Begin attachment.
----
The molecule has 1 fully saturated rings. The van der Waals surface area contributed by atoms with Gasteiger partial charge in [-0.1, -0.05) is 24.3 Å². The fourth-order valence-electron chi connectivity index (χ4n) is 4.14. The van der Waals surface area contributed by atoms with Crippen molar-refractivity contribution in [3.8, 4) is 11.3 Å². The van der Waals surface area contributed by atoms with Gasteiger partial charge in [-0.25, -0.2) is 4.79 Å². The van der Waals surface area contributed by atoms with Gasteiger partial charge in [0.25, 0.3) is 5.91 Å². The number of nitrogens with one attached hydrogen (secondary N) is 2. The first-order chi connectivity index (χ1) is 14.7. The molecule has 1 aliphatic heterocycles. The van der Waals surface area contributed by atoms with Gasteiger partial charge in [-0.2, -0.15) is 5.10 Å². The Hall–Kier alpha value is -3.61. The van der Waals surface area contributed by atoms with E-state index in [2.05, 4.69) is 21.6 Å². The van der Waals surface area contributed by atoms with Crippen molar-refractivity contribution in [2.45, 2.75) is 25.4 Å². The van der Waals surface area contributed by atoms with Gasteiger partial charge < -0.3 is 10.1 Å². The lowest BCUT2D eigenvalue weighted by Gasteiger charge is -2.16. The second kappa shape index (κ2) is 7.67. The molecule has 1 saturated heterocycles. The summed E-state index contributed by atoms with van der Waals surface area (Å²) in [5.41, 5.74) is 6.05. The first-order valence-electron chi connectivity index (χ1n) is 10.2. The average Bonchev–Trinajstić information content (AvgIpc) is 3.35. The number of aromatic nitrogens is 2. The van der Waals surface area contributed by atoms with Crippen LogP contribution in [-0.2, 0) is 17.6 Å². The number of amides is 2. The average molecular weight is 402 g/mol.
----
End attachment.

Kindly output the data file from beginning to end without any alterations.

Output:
The molecule has 1 fully saturated rings. The van der Waals surface area contributed by atoms with Gasteiger partial charge in [-0.1, -0.05) is 24.3 Å². The fourth-order valence-electron chi connectivity index (χ4n) is 4.14. The van der Waals surface area contributed by atoms with Crippen molar-refractivity contribution in [3.8, 4) is 11.3 Å². The van der Waals surface area contributed by atoms with Gasteiger partial charge in [-0.25, -0.2) is 4.79 Å². The van der Waals surface area contributed by atoms with Gasteiger partial charge in [0.25, 0.3) is 5.91 Å². The number of nitrogens with one attached hydrogen (secondary N) is 2. The first-order chi connectivity index (χ1) is 14.7. The molecule has 1 aliphatic heterocycles. The van der Waals surface area contributed by atoms with Gasteiger partial charge in [-0.2, -0.15) is 5.10 Å². The Hall–Kier alpha value is -3.61. The van der Waals surface area contributed by atoms with E-state index in [2.05, 4.69) is 21.6 Å². The van der Waals surface area contributed by atoms with Crippen molar-refractivity contribution in [2.45, 2.75) is 25.4 Å². The van der Waals surface area contributed by atoms with Gasteiger partial charge < -0.3 is 10.1 Å². The lowest BCUT2D eigenvalue weighted by Gasteiger charge is -2.16. The second kappa shape index (κ2) is 7.67. The molecule has 1 saturated heterocycles. The summed E-state index contributed by atoms with van der Waals surface area (Å²) in [5.41, 5.74) is 6.05. The first-order valence-electron chi connectivity index (χ1n) is 10.2. The average Bonchev–Trinajstić information content (AvgIpc) is 3.35. The number of aromatic nitrogens is 2. The van der Waals surface area contributed by atoms with Crippen LogP contribution in [-0.2, 0) is 17.6 Å². The number of amides is 2. The average molecular weight is 402 g/mol.